Tips for a bee garden

Bee-friendly garden (Illustration by Cory Proulx)

Bee-friendly garden (Illustration by Cory Proulx)

Four tips to help bees

Spring has sprung, and the warming weather and thawing ground may just be the motivation you need for some yard improvements this year. While you’re getting your hands dirty, we invite you to take stock of what you can do to support bees. Native bees are best adapted to native plants, which often require less maintenance from us than ornamental varieties, and provide a higher quality food source for the bees. You don’t need an overhaul right away; you can make an impact by adding one or two native species a year. Here are a few tips for  designing a bee garden:

1. Choose plants native to your region

Refer to online sources, a plant guidebook for your region, or consult your local plant nursery for recommendations on bee-friendly plants that are native to your area. Planting a number of different species can provide nectar and pollen as food from spring to fall. Help foraging bees by providing their favourite plants in big patches.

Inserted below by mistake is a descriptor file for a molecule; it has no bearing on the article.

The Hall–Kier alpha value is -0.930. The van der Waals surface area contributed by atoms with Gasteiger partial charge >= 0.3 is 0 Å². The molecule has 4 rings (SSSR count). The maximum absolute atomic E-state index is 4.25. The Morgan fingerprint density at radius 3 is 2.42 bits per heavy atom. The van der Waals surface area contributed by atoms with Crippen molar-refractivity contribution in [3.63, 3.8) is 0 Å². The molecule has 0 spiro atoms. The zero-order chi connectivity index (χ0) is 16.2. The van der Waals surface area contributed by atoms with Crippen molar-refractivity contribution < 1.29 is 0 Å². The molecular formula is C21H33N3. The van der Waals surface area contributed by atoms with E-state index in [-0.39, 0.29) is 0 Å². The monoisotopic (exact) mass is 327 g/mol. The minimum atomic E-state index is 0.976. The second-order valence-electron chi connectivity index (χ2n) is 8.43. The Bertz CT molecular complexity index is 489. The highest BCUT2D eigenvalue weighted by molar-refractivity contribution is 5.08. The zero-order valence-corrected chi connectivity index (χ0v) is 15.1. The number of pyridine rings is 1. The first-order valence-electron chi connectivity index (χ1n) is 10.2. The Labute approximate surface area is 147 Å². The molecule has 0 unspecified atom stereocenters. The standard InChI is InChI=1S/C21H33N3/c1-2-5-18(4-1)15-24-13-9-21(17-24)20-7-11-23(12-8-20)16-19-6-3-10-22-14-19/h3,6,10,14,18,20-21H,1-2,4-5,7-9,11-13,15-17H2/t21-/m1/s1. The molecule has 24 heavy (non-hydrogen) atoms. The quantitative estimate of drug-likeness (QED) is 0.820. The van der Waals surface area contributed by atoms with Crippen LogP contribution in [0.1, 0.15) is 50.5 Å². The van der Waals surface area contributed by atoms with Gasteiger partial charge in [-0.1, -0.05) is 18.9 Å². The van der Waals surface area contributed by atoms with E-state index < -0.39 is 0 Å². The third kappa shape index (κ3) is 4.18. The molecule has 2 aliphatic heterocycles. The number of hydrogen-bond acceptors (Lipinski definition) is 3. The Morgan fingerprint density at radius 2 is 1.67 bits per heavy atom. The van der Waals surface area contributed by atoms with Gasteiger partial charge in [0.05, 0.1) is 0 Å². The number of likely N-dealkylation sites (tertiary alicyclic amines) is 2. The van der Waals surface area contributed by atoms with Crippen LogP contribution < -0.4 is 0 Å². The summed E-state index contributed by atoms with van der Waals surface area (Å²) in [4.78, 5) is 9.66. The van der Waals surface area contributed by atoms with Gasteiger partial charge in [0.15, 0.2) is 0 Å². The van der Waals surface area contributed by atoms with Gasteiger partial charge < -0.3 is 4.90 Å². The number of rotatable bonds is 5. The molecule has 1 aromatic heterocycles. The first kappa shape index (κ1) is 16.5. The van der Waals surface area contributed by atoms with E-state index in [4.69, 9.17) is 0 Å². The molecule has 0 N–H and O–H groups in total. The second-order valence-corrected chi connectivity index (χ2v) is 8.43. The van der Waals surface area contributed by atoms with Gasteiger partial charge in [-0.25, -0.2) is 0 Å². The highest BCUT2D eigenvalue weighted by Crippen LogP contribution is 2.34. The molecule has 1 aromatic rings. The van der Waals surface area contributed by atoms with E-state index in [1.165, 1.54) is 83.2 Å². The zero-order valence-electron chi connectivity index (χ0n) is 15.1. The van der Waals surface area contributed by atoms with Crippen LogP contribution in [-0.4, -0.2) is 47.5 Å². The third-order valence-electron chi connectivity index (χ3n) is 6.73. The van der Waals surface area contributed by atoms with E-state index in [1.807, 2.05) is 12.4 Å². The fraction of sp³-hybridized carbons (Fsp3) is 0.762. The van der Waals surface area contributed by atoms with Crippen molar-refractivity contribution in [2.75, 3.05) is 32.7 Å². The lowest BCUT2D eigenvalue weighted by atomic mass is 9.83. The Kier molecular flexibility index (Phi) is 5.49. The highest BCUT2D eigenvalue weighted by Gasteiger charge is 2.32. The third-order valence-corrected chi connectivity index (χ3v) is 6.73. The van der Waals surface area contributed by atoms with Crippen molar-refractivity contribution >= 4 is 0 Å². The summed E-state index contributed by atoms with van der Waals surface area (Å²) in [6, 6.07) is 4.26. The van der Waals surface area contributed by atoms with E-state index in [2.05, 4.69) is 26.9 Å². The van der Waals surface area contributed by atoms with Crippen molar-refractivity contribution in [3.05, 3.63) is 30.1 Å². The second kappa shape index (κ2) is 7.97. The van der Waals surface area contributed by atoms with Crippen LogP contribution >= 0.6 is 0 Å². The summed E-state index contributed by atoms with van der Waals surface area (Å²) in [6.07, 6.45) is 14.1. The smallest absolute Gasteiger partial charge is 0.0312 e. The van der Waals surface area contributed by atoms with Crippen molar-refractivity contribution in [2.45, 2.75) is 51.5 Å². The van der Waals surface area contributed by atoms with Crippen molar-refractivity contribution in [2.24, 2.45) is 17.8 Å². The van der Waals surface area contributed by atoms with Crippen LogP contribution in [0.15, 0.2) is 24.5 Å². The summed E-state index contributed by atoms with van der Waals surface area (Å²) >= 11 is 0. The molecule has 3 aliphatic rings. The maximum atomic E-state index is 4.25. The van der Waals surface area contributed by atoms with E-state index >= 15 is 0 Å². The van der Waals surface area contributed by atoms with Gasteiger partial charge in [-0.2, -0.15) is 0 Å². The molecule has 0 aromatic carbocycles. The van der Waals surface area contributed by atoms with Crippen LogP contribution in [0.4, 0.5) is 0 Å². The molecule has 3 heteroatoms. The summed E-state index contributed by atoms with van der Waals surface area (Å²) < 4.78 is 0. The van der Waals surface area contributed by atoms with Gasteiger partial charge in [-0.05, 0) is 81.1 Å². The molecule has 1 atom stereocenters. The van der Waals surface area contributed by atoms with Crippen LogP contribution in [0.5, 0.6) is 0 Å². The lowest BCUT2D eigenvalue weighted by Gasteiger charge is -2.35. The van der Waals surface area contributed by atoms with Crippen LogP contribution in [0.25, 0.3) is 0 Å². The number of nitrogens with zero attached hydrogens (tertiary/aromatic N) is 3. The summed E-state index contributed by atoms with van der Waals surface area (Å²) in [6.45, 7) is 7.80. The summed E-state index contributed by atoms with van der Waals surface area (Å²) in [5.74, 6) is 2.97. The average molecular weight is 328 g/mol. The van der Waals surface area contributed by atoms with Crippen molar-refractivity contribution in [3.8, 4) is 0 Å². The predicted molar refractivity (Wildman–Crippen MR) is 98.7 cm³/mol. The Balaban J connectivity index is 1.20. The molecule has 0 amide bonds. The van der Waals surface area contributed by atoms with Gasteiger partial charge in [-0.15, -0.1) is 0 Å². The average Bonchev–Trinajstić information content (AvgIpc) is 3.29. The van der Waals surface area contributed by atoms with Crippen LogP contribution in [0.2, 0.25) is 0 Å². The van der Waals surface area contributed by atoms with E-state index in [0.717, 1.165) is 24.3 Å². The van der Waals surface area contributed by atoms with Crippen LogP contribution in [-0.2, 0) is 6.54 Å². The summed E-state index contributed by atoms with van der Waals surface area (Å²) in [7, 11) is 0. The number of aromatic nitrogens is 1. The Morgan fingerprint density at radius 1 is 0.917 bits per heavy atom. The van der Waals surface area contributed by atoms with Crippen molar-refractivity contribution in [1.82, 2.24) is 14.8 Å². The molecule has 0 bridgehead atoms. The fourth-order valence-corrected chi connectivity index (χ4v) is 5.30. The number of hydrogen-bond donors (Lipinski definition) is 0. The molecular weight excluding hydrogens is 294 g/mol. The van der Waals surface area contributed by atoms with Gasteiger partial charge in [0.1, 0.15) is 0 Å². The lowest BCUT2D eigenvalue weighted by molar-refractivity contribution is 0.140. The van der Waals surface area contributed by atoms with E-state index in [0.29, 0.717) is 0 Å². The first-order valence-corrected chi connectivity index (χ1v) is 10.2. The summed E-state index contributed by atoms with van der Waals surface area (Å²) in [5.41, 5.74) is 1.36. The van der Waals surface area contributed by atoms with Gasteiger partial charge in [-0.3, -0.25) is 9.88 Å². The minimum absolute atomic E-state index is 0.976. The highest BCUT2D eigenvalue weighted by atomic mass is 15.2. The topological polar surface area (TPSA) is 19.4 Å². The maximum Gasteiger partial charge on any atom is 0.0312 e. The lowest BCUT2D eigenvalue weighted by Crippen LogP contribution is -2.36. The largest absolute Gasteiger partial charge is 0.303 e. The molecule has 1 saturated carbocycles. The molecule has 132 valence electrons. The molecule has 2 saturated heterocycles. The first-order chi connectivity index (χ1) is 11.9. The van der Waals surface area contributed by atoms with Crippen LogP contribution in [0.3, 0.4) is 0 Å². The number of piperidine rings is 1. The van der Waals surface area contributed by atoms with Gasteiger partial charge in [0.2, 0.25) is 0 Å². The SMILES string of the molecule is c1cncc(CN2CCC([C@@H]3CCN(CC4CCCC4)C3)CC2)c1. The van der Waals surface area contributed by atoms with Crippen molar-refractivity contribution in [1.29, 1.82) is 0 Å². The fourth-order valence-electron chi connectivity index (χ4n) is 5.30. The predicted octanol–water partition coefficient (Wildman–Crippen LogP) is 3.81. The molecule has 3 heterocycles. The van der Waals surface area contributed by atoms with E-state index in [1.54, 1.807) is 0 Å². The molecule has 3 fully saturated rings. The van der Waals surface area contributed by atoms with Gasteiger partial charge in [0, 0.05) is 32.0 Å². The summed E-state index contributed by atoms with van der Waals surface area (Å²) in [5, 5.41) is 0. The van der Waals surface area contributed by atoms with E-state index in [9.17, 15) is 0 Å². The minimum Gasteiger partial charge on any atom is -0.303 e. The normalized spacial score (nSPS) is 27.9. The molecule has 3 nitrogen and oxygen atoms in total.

2. Create habitat for bees

Grow plants with hollow stems for cavity-nesting bees, like mason bees and carpenter bees. Come fall, leave any fallen plant material for bees and other pollinators to dwell in over winter.

3. Designate a sunshine spot

Ground-nesting bees, such a sweat bees and mining bees, need loose and sparsely vegetated soil in a sunny location. Provide a patch of bare, dry and well-drained soil in a warm spot.

4. Add a place to quench thirst

Provide a shallow dish of fresh, clean water, with partially submerged rocks as platforms for bees and other pollinators.

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This story originally appeared in the spring 2023 issue of the Nature Conservancy of Canada Magazine. To learn more about how you can receive the magazine, click here.

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